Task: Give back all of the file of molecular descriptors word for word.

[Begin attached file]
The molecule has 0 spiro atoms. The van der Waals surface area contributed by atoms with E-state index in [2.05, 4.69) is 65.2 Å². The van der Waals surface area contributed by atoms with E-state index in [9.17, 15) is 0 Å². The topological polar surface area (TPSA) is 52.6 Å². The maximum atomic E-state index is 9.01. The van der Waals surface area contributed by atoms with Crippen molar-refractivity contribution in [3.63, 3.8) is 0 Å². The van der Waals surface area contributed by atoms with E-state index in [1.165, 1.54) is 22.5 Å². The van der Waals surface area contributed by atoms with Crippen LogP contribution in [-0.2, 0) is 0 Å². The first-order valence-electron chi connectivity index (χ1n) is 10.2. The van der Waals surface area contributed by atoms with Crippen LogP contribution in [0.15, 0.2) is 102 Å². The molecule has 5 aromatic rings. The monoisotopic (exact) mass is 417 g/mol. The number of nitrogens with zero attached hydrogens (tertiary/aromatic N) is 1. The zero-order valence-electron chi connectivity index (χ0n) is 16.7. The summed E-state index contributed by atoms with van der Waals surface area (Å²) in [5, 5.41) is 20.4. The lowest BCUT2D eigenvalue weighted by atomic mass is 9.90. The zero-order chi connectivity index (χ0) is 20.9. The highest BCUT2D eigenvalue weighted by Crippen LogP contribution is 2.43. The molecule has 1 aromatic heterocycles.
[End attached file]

The molecule has 0 spiro atoms. The van der Waals surface area contributed by atoms with E-state index in [2.05, 4.69) is 65.2 Å². The van der Waals surface area contributed by atoms with E-state index in [9.17, 15) is 0 Å². The topological polar surface area (TPSA) is 52.6 Å². The maximum atomic E-state index is 9.01. The van der Waals surface area contributed by atoms with Crippen molar-refractivity contribution in [3.63, 3.8) is 0 Å². The van der Waals surface area contributed by atoms with E-state index in [1.165, 1.54) is 22.5 Å². The van der Waals surface area contributed by atoms with Crippen LogP contribution in [-0.2, 0) is 0 Å². The first-order valence-electron chi connectivity index (χ1n) is 10.2. The van der Waals surface area contributed by atoms with Crippen LogP contribution in [0.15, 0.2) is 102 Å². The molecule has 5 aromatic rings. The monoisotopic (exact) mass is 417 g/mol. The number of nitrogens with zero attached hydrogens (tertiary/aromatic N) is 1. The zero-order valence-electron chi connectivity index (χ0n) is 16.7. The summed E-state index contributed by atoms with van der Waals surface area (Å²) in [5, 5.41) is 20.4. The lowest BCUT2D eigenvalue weighted by atomic mass is 9.90. The zero-order chi connectivity index (χ0) is 20.9. The highest BCUT2D eigenvalue weighted by Crippen LogP contribution is 2.43. The molecule has 1 aromatic heterocycles.